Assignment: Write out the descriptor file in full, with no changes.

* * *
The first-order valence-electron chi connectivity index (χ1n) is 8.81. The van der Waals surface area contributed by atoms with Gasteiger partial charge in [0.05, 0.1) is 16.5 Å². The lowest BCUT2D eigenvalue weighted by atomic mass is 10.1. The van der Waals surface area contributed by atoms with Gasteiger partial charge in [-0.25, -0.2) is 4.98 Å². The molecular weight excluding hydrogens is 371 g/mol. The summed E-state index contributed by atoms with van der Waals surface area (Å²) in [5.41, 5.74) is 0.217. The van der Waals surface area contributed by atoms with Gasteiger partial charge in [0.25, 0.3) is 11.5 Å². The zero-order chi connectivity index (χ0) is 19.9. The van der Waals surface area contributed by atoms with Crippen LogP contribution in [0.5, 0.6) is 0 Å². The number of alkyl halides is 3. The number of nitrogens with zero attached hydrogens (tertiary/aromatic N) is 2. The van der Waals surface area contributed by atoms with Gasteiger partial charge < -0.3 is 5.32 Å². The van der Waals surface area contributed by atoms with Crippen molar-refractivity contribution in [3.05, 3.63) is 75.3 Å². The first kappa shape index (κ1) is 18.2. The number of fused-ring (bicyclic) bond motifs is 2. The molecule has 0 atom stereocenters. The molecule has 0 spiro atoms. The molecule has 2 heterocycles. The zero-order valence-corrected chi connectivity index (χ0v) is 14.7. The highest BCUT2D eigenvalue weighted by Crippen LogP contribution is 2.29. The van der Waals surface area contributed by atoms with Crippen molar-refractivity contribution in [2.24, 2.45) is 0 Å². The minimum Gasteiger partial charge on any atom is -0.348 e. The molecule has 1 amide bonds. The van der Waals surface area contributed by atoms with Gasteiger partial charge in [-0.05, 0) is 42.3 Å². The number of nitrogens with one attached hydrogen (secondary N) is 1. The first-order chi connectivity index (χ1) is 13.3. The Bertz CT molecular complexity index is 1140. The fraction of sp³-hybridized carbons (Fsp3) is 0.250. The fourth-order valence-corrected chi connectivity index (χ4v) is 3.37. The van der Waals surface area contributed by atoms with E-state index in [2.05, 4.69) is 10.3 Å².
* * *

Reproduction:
The first-order valence-electron chi connectivity index (χ1n) is 8.81. The van der Waals surface area contributed by atoms with Gasteiger partial charge in [0.05, 0.1) is 16.5 Å². The lowest BCUT2D eigenvalue weighted by atomic mass is 10.1. The van der Waals surface area contributed by atoms with Gasteiger partial charge in [-0.25, -0.2) is 4.98 Å². The molecular weight excluding hydrogens is 371 g/mol. The summed E-state index contributed by atoms with van der Waals surface area (Å²) in [5.41, 5.74) is 0.217. The van der Waals surface area contributed by atoms with Gasteiger partial charge in [0.25, 0.3) is 11.5 Å². The zero-order chi connectivity index (χ0) is 19.9. The van der Waals surface area contributed by atoms with Crippen LogP contribution in [0.5, 0.6) is 0 Å². The number of alkyl halides is 3. The number of nitrogens with zero attached hydrogens (tertiary/aromatic N) is 2. The van der Waals surface area contributed by atoms with Gasteiger partial charge < -0.3 is 5.32 Å². The van der Waals surface area contributed by atoms with Crippen molar-refractivity contribution in [3.05, 3.63) is 75.3 Å². The first kappa shape index (κ1) is 18.2. The number of fused-ring (bicyclic) bond motifs is 2. The molecule has 0 atom stereocenters. The molecule has 0 spiro atoms. The molecule has 2 heterocycles. The zero-order valence-corrected chi connectivity index (χ0v) is 14.7. The highest BCUT2D eigenvalue weighted by Crippen LogP contribution is 2.29. The van der Waals surface area contributed by atoms with Crippen molar-refractivity contribution in [2.24, 2.45) is 0 Å². The minimum Gasteiger partial charge on any atom is -0.348 e. The molecule has 1 amide bonds. The van der Waals surface area contributed by atoms with Gasteiger partial charge in [-0.05, 0) is 42.3 Å². The number of nitrogens with one attached hydrogen (secondary N) is 1. The first-order chi connectivity index (χ1) is 13.3. The Bertz CT molecular complexity index is 1140. The fraction of sp³-hybridized carbons (Fsp3) is 0.250. The fourth-order valence-corrected chi connectivity index (χ4v) is 3.37. The van der Waals surface area contributed by atoms with E-state index in [2.05, 4.69) is 10.3 Å².